As the Alzheimer’s epidemic continues to plague our world, scientists are scrambling to discover the key to a cure, a prevention method, or even just a more effective treatment. But Alzheimer’s has proven to be one of the most complex and mysterious conditions ever to grace the pages of a medical textbook. Even with thousands of studies and trials under our collective belt, we have not been able to master this deadly disease.
One of the main barriers to solving this problem seems to be that we have such little access to the brain prior to a patient’s death. The blood-brain barrier prevents certain vital information about the brain’s status from becoming apparent in the blood, and invasive tests such as spinal taps for cerebrospinal fluid samples are not sustainable for the increasing number of people who are developing this disease.
In the current early diagnosis method of spinal tapping, cerebrospinal fluid is used to search for the presence of phosphorylated tau, which acts as a biomarker for Alzheimer’s disease. Because this method of diagnosis requires a high level of skill and care, it is not often used. Instead, patients must wait until they present with symptoms to get a diagnosis.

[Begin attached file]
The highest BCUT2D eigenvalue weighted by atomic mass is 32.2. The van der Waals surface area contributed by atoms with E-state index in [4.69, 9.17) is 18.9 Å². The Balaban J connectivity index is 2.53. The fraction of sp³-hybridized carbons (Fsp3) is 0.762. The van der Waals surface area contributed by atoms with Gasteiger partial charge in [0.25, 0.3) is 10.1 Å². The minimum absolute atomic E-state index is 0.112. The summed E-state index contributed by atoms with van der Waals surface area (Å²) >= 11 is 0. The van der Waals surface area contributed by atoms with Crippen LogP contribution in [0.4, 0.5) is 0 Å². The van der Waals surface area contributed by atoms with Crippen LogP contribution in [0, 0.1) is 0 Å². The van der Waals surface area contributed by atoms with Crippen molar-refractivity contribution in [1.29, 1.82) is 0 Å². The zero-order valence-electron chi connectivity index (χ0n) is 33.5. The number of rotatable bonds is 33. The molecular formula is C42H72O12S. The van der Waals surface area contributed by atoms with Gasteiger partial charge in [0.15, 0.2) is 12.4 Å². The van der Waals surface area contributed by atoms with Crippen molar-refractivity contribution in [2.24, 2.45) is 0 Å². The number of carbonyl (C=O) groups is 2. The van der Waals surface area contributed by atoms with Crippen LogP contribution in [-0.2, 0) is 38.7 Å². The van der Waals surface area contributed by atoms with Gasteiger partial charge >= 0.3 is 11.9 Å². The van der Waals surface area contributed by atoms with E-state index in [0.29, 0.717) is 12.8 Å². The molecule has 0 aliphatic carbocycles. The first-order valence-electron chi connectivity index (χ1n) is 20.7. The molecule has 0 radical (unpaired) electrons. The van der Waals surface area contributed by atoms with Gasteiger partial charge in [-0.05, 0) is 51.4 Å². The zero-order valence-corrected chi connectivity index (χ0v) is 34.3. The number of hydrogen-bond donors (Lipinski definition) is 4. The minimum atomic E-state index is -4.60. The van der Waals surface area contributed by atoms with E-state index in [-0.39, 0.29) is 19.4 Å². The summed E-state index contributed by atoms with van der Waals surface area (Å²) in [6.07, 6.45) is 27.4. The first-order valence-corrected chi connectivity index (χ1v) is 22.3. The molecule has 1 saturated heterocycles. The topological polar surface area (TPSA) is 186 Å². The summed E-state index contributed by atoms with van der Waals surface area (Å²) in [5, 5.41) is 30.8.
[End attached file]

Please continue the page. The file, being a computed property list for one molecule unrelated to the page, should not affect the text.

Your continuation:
The phosphorylated tau biomarker cannot be found in a blood sample, but researchers have now discovered another promising biomarker that can: a protein called plasma tau phosphorylated at threonine 181 (p-tau181).
In a clinical study involving 20 patients with Alzheimer’s disease and 15 controls who did not have the disease, an “ultrasensitive immunoassay” conducted on the participants’ blood plasma revealed significantly higher levels of p-tau181 in the Alzheimer’s patients than in the age-matched controls. The next step will be more expansive trials involving larger numbers of patients to ensure these results are accurate.
This innovative new method is 1,000 times more sensitive than its nearest competitor and requires just 0.2 milliliters of blood. If it is successful in the many trials it’s likely to be put through, it could give patients years of extra time to take action and keep their condition from declining so rapidly. The test would also aid in future research on prevention methods by enabling researchers to access more information about a research subject’s Alzheimer’s status, even before the presence of symptoms.
The blood test for p-tau181 is still in its exploratory phase, but it’s showing significant promise in helping researchers and doctors identify Alzheimer’s disease so that it can be treated early and researched more thoroughly.
Click “next” below for another breakthrough—the neutralization of a gene variant that can lead to Alzheimer’s.
Elizabeth Nelson is a wordsmith, an alumna of Aquinas College in Grand Rapids, a four-leaf-clover finder, and a grammar connoisseur. She has lived in west Michigan since age four but loves to travel to new (and old) places. In her free time, she. . . wait, what’s free time?